In other words, they believed that Jesus was either out his own depth or, at worse, that He had lost it. Or even worse, the family thought they knew better about God and his plans than Jesus! Cheeky, isn’t it?
But is it not the case that when people begin to fight in the church it always boils down to individuals or a group believing that they know better than God? How many of the current destructive divisions in the church are caused by people believing they know better than God how to run the church?
So, I may disaffiliate from a particular congregation because I believe they are not following Jesus as I believe they should. But nothing can change the fact that we are born of the Spirit, as John’s Gospel tells us.
Or I can send packing members of “my church” because they do not toe the official line of teaching. But even if I were to do so, that would not stop them being children of God. And, even if it chagrins me, nothing can dissolve our relationship in the Body of Christ.
Even if we don’t talk to each other; and even if we believe that God may have nothing to do with them, we are members of a family, not of our own choosing. It is God’s Spirit will. God is always first.
Which brings me to our Gospel. “In the beginning,” affirms John. “In the beginning.” Or in other words, before anything else happens, then there is God.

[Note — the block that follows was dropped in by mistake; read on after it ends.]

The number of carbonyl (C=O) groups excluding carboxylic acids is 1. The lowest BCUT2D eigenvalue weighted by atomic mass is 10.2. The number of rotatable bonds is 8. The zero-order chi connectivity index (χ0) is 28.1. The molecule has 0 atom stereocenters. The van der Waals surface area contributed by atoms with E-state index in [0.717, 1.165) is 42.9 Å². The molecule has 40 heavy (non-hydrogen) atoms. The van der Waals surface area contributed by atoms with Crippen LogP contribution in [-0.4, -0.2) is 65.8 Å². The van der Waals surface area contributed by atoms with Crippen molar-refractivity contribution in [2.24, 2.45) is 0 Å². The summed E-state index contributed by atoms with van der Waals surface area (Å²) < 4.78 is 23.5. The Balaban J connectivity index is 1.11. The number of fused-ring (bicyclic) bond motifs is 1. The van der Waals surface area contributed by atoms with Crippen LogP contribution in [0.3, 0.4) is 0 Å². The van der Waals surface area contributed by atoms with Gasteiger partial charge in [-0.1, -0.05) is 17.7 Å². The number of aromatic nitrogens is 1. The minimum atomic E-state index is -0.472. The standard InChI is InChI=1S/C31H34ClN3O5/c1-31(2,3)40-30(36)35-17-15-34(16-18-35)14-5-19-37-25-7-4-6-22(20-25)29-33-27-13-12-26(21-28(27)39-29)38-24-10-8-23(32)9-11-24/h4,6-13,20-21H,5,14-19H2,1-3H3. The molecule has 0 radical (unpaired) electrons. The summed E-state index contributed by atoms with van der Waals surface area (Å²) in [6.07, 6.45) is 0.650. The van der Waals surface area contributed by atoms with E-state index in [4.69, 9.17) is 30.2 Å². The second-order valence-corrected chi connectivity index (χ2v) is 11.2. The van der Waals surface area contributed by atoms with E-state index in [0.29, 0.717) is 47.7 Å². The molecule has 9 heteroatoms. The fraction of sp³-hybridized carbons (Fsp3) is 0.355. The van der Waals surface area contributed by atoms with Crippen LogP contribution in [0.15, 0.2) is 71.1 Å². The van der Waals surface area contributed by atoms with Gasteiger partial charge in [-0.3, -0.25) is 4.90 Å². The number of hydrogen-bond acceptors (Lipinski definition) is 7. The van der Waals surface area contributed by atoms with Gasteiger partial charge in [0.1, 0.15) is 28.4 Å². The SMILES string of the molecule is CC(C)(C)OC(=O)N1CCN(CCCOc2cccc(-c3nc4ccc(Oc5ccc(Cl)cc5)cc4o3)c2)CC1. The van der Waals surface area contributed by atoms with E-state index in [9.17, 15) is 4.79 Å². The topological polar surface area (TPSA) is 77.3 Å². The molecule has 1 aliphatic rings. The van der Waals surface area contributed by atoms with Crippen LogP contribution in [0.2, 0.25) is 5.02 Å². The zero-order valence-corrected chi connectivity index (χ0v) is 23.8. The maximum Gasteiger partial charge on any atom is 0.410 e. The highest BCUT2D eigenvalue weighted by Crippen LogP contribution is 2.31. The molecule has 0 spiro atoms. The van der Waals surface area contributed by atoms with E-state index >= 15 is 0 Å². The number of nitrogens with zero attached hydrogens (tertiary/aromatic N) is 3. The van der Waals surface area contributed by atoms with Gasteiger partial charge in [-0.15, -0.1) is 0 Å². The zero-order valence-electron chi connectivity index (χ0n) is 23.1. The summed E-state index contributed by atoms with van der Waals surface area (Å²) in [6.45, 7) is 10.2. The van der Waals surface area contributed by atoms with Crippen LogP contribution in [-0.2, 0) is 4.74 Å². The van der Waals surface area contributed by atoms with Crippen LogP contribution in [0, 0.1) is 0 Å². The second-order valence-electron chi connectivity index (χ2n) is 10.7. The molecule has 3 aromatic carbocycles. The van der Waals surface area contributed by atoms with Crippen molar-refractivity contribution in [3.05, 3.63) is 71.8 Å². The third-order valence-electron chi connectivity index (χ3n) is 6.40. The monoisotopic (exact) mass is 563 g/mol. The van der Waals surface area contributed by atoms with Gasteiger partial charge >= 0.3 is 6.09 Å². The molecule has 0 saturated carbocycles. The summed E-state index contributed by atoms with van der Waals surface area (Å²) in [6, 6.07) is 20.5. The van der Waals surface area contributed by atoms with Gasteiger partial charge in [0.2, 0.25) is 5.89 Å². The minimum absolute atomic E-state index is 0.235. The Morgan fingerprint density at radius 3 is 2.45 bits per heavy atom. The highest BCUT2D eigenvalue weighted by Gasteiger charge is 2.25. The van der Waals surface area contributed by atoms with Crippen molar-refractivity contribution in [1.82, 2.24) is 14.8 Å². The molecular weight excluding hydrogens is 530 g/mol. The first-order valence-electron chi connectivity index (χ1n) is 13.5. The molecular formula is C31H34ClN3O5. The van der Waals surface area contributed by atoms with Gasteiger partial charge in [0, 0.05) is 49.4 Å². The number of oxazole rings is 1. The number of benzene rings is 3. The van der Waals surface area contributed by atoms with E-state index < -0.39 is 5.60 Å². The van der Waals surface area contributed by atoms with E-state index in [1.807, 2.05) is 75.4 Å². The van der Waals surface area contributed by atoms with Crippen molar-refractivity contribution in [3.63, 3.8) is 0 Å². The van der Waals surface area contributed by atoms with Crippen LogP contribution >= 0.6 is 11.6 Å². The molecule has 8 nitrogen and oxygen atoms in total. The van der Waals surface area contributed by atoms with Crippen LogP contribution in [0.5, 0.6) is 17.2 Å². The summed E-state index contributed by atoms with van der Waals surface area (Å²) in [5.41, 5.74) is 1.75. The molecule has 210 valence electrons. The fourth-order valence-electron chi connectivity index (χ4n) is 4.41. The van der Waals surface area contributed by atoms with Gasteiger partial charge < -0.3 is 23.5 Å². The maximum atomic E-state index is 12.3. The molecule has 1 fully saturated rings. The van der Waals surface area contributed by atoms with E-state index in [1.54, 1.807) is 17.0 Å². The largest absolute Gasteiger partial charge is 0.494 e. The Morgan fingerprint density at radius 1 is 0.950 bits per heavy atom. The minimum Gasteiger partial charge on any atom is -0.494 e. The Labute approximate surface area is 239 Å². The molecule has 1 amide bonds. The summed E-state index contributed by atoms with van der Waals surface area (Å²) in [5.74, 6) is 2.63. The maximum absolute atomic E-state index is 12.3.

And it is just not God – as a Supreme Creator beyond knowledge or imagination, invisible and distant . In the beginning it was The Word -- Jesus. For in John’s thinking, Jesus was nothing more and nothing less than what God wanted us to tell us about himself.
And according to St Paul in our second lesson, this is what God has to say about ourselves, “When the right time arrived, God sent His Son into this world, born of a woman. What God really wanted was all to be adopted as sons and daughters. Now, because you are now part of God’s family, He sent the Spirit of His Son into our hearts; and the Spirit calls out, ‘Papa, Daddy.’ So, you are a child of God.” Isn’t it good news?
Again, in the words of today’s gospel, the power to become children of God, and brothers and sisters of one another had nothing to do with human will, but it is God’s will.
As we close this year and as we look forward to the new year, let this fact be with you – We are the beloved sons and daughters of the Living God. And nothing can separate us from God’s love.
Can anything ever separate us from Christ’s love? Does it mean he no longer loves us if we have trouble or calamity, or are persecuted, or hungry, or destitute, or in danger, or threatened with death? Nothing can ever separate us from God's love which Christ Jesus our Lord shows us.
“We can't be separated by death or life, by angels or rulers, by anything in the present or anything in the future, by forces from above or from below, there is nothing in all creation that will ever be able to separate us from the love of God which is ours through Christ Jesus our Lord.” (Romans 8:35, 38-39)
Let this powerful truth be an opportunity to offer thanks to God, even when you had to go through challenges and disappointments, or trials and frustrations. You have made it through another year. It is not that you pulled it off, mind you! It was God’s doing.
And as we look forward to the new year with its own unknown unknowns, hopes and dreams, projects, and possibilities, be assured that you are going to pull it off! And as God beloved child, you are family to God!
And for all that, because we are God’s family, beloved brothers and sisters, we must all thank God.